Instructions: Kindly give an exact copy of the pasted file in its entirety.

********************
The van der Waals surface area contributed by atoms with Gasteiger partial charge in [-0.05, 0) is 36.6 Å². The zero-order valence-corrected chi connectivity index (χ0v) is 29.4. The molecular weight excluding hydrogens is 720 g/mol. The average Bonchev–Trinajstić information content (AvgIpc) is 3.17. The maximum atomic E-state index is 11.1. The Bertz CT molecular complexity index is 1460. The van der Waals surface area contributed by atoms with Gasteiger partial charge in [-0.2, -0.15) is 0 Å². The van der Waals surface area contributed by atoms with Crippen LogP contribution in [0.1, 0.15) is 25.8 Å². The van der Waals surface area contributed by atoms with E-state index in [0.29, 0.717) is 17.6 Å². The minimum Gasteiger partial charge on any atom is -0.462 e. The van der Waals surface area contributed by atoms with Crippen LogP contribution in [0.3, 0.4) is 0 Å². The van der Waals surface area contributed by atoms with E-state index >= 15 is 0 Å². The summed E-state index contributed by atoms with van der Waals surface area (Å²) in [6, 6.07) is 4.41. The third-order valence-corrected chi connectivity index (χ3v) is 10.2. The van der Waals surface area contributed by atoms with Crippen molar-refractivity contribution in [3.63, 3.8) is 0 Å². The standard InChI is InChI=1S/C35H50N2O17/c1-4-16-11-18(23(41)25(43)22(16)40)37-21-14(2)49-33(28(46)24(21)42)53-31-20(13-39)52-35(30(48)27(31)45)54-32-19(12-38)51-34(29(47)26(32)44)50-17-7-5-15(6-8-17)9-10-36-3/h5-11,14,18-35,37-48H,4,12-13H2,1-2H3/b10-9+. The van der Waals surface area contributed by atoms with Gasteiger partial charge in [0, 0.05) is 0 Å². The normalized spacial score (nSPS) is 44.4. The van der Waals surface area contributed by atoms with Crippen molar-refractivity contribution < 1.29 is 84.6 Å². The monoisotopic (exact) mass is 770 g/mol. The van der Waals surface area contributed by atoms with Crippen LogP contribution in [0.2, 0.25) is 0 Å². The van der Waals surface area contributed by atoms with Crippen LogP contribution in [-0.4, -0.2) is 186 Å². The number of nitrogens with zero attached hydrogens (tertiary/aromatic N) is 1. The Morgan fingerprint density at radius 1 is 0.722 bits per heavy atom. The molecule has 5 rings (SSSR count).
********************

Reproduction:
The van der Waals surface area contributed by atoms with Gasteiger partial charge in [-0.05, 0) is 36.6 Å². The zero-order valence-corrected chi connectivity index (χ0v) is 29.4. The molecular weight excluding hydrogens is 720 g/mol. The average Bonchev–Trinajstić information content (AvgIpc) is 3.17. The maximum atomic E-state index is 11.1. The Bertz CT molecular complexity index is 1460. The van der Waals surface area contributed by atoms with Gasteiger partial charge in [-0.2, -0.15) is 0 Å². The van der Waals surface area contributed by atoms with Crippen LogP contribution in [0.1, 0.15) is 25.8 Å². The van der Waals surface area contributed by atoms with E-state index in [0.29, 0.717) is 17.6 Å². The minimum Gasteiger partial charge on any atom is -0.462 e. The van der Waals surface area contributed by atoms with Crippen LogP contribution in [0.3, 0.4) is 0 Å². The van der Waals surface area contributed by atoms with E-state index >= 15 is 0 Å². The summed E-state index contributed by atoms with van der Waals surface area (Å²) in [6, 6.07) is 4.41. The third-order valence-corrected chi connectivity index (χ3v) is 10.2. The van der Waals surface area contributed by atoms with Crippen molar-refractivity contribution in [3.63, 3.8) is 0 Å². The standard InChI is InChI=1S/C35H50N2O17/c1-4-16-11-18(23(41)25(43)22(16)40)37-21-14(2)49-33(28(46)24(21)42)53-31-20(13-39)52-35(30(48)27(31)45)54-32-19(12-38)51-34(29(47)26(32)44)50-17-7-5-15(6-8-17)9-10-36-3/h5-11,14,18-35,37-48H,4,12-13H2,1-2H3/b10-9+. The van der Waals surface area contributed by atoms with Gasteiger partial charge in [0, 0.05) is 0 Å². The normalized spacial score (nSPS) is 44.4. The van der Waals surface area contributed by atoms with Crippen molar-refractivity contribution < 1.29 is 84.6 Å². The monoisotopic (exact) mass is 770 g/mol. The van der Waals surface area contributed by atoms with Crippen LogP contribution in [0.2, 0.25) is 0 Å². The van der Waals surface area contributed by atoms with Crippen LogP contribution in [-0.4, -0.2) is 186 Å². The number of nitrogens with zero attached hydrogens (tertiary/aromatic N) is 1. The Morgan fingerprint density at radius 1 is 0.722 bits per heavy atom. The molecule has 5 rings (SSSR count).